Legislative Assembly for the ACT: 2009 Week 5 Hansard (2 April) . . Page.. 1800..
Mr Seselja: Otherwise they might have built houses in the bush.
MR STANHOPE: It is about the business of government. It is about planning for the future. Indeed, Ms Bresnan, it is fair to say that the government has given detailed consideration to the possibility of ensuring that there is the capacity for dedicated transport infrastructure to be developed between Belconnen and the city. Certainly it is work that needs to be expanded and work that needs to incorporate the rest of the ACT. It is a very significant achievement by this government—indeed by the former minister for planning, Mr Corbell—to have the foresight to follow through on some very important planning work so that we are prepared for the day when we can either enhance our public bus network or, at a time when we as a jurisdiction have the capacity and the resources to perhaps invest in light rail, have the capacity to deliver it.
Yes, significant work has been done. But in the context of the immediate capital works that have been pursued in the Belconnen town centre, in the Belconnen area, as a result of the proposal to decommission the Belconnen bus interchange, there is no work being undertaken at this stage. There is no investment. There is no capital investment in some significant and enhanced—and in some regards temporary—infrastructure that is being currently delivered as a result of the decommissioning of the Belconnen busway in, we believe at this stage, a date in May.
MS PORTER: My question is to the Minister for the Environment, Climate Change and Water. Can the minister outline what the government is doing to encourage Canberrans to make the switch to greener energy?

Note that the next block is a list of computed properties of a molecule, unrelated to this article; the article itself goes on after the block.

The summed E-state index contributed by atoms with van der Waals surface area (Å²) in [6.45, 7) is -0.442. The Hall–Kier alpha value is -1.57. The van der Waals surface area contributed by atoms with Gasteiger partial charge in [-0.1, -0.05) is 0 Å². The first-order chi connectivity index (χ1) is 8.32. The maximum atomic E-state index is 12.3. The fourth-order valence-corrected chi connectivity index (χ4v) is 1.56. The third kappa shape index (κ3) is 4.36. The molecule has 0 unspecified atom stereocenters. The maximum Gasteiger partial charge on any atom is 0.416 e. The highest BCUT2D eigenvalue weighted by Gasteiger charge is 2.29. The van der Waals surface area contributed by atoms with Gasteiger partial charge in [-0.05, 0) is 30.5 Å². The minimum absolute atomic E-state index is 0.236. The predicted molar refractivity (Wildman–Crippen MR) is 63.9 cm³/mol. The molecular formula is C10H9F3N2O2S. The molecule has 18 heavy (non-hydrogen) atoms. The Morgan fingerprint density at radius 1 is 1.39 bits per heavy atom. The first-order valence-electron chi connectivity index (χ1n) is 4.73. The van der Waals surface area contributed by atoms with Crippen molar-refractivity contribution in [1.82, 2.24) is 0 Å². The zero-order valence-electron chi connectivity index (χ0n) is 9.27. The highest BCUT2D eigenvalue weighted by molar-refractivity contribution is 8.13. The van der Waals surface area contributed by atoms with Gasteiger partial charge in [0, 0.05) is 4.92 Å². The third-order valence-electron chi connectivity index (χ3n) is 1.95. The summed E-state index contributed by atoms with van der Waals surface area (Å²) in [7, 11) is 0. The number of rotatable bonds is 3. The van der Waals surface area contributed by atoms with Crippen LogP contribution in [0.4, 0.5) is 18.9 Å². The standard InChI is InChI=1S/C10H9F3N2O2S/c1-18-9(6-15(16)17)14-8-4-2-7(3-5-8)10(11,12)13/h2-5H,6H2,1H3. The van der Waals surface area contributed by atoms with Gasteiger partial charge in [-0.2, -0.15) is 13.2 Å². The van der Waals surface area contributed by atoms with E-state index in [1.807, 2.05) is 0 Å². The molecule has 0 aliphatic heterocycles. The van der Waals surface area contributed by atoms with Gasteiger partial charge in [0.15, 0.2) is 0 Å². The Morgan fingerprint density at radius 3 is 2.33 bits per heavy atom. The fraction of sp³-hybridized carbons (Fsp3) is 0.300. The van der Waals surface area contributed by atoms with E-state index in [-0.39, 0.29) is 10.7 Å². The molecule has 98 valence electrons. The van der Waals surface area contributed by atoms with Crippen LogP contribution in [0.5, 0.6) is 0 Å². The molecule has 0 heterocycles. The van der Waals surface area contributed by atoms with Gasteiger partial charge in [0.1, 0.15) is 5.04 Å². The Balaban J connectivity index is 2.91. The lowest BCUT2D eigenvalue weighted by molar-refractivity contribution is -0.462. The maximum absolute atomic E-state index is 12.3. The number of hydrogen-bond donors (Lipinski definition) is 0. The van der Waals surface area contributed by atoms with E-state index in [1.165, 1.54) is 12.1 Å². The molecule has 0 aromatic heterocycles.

MR CORBELL: I am very pleased to get this question from Ms Porter because it does give me the opportunity—
Opposition members interjecting—
MR CORBELL: to comment on steps the government is taking to improve information to consumers on the choices they have to take up green power. It is disappointing that the Liberal Party think this is some sort of a joke, but for over 10,000 Canberrans now making the choice to adopt green power it is a real and legitimate one that they have wholeheartedly embraced.
Earlier this week I announced that the government has taken the next step in that process by requiring, as of 1 April—that is, yesterday—that all electricity suppliers in the ACT offer a green power product to all new or reconnecting electricity customers as their first offer of a power product. This is designed to encourage consumers to choose green power ahead of other power products. To date it has not been an obligation on the part of electricity retailers to say to a consumer who rings up and says they want to connect or reconnect with them as their provider: "Have you thought about green power?"and "This is how much it costs and this is what it means for you and for the environment."But, as of yesterday, that is the case. It is now compulsory for electricity retailers to make that offer as a first offer to consumers.